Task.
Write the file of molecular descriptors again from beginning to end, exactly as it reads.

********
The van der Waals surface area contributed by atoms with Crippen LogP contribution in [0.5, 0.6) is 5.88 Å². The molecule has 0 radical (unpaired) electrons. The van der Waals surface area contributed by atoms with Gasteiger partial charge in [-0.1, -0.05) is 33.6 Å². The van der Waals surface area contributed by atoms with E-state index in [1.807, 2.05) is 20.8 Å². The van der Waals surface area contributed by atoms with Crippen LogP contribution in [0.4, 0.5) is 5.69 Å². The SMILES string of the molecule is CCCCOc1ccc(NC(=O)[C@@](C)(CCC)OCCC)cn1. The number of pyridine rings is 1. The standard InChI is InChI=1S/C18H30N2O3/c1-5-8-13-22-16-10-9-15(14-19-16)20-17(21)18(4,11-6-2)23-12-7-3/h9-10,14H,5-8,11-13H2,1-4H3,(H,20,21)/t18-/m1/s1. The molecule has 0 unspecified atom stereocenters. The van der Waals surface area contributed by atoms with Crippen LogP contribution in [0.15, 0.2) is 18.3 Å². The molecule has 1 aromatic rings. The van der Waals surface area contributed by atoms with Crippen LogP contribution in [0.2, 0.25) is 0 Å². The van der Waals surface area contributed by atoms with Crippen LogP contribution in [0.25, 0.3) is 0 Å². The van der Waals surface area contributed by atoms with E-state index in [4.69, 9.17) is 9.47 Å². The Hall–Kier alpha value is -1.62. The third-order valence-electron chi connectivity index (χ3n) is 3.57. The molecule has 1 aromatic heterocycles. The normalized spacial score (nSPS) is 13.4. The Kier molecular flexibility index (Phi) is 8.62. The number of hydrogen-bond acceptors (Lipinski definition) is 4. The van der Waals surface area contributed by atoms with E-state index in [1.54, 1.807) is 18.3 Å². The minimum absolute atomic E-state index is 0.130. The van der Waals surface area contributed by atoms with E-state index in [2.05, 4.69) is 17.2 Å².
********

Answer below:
The van der Waals surface area contributed by atoms with Crippen LogP contribution in [0.5, 0.6) is 5.88 Å². The molecule has 0 radical (unpaired) electrons. The van der Waals surface area contributed by atoms with Gasteiger partial charge in [-0.1, -0.05) is 33.6 Å². The van der Waals surface area contributed by atoms with E-state index in [1.807, 2.05) is 20.8 Å². The van der Waals surface area contributed by atoms with Crippen LogP contribution in [0.4, 0.5) is 5.69 Å². The SMILES string of the molecule is CCCCOc1ccc(NC(=O)[C@@](C)(CCC)OCCC)cn1. The number of pyridine rings is 1. The standard InChI is InChI=1S/C18H30N2O3/c1-5-8-13-22-16-10-9-15(14-19-16)20-17(21)18(4,11-6-2)23-12-7-3/h9-10,14H,5-8,11-13H2,1-4H3,(H,20,21)/t18-/m1/s1. The molecule has 0 unspecified atom stereocenters. The van der Waals surface area contributed by atoms with Crippen LogP contribution in [0.15, 0.2) is 18.3 Å². The molecule has 1 aromatic rings. The van der Waals surface area contributed by atoms with Crippen LogP contribution in [0.2, 0.25) is 0 Å². The van der Waals surface area contributed by atoms with Crippen LogP contribution in [0.25, 0.3) is 0 Å². The van der Waals surface area contributed by atoms with E-state index in [4.69, 9.17) is 9.47 Å². The Hall–Kier alpha value is -1.62. The third-order valence-electron chi connectivity index (χ3n) is 3.57. The molecule has 1 aromatic heterocycles. The normalized spacial score (nSPS) is 13.4. The Kier molecular flexibility index (Phi) is 8.62. The number of hydrogen-bond acceptors (Lipinski definition) is 4. The van der Waals surface area contributed by atoms with E-state index in [1.54, 1.807) is 18.3 Å². The minimum absolute atomic E-state index is 0.130. The van der Waals surface area contributed by atoms with E-state index in [2.05, 4.69) is 17.2 Å².